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Genius and the MindStudies of Creativity and Temperament$
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Andrew Steptoe

Print publication date: 1998

Print ISBN-13: 9780198523734

Published to Oxford Scholarship Online: March 2012

DOI: 10.1093/acprof:oso/9780198523734.001.0001

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Mathematical giftedness and mathematical genius: a comparison of G. H. Hardy and Srinivasa Ramanujan

Mathematical giftedness and mathematical genius: a comparison of G. H. Hardy and Srinivasa Ramanujan

Chapter:
(p.110) (p.111) Chapter 6 Mathematical giftedness and mathematical genius: a comparison of G. H. Hardy and Srinivasa Ramanujan
Source:
Genius and the Mind
Author(s):

Robert S. Albert

Publisher:
Oxford University Press
DOI:10.1093/acprof:oso/9780198523734.003.0006

The chapter analyses the difference between people who are gifted, talented, and those who make great professional achievements, and those rare self-launched people who defy definitions and well-worked out assumptions. The childhood and early life of two mathematicians, G. H. Hardy (1877–1947) and Srinivasa Ramanujan (1887–1929) of the first quarter of the eighteenth century are cited and compared. Results show that career transitions follow three ages in life namely, The Age of Discovery, The Age of Ascent, and The Age of Consolidation. The Age of Discovery (from birth to fourteen years) involves the early signs of giftedness and talent, and their identification. The Age of Ascent (fifteen to twenty years of age) is the period during which the domain of a child's giftedness or talent clearly appears, along with evidence of its power and final dimensions. The Age of Consolidation (from twenty to thirty) is the period during which budding eminence takes a clear form (perhaps with early publications) and becomes public.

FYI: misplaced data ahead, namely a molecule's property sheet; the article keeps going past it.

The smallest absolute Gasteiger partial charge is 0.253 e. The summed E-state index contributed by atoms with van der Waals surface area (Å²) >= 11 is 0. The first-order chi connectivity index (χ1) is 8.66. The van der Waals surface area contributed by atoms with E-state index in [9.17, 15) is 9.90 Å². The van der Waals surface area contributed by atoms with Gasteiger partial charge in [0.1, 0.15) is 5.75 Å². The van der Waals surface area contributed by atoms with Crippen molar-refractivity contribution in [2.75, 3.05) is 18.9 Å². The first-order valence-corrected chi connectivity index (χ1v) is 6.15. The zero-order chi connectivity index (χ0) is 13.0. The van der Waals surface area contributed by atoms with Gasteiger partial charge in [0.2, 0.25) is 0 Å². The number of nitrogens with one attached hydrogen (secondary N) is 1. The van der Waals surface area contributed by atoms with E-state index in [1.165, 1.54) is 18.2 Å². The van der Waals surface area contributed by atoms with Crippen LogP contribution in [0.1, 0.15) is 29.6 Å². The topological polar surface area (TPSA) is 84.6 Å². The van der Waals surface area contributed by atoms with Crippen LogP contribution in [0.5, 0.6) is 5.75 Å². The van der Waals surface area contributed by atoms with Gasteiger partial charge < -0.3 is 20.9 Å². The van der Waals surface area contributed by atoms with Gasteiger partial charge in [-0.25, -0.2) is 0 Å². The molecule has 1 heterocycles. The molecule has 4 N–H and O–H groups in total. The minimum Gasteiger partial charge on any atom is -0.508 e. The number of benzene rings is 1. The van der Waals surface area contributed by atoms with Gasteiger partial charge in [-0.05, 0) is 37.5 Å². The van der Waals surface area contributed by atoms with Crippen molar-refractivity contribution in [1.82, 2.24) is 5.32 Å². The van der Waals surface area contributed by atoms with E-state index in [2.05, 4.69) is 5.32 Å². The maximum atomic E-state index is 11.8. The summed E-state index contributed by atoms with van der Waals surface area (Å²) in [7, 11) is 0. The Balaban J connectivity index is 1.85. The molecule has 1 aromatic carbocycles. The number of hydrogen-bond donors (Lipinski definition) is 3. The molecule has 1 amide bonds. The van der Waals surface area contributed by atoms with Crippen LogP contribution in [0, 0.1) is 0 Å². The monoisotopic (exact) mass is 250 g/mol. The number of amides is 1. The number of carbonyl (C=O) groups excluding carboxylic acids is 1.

Keywords:   mathematical genius, gifted people, talented, professional achievement, self-launched people, G. H. Hardy, Srinivasa Ramanujan

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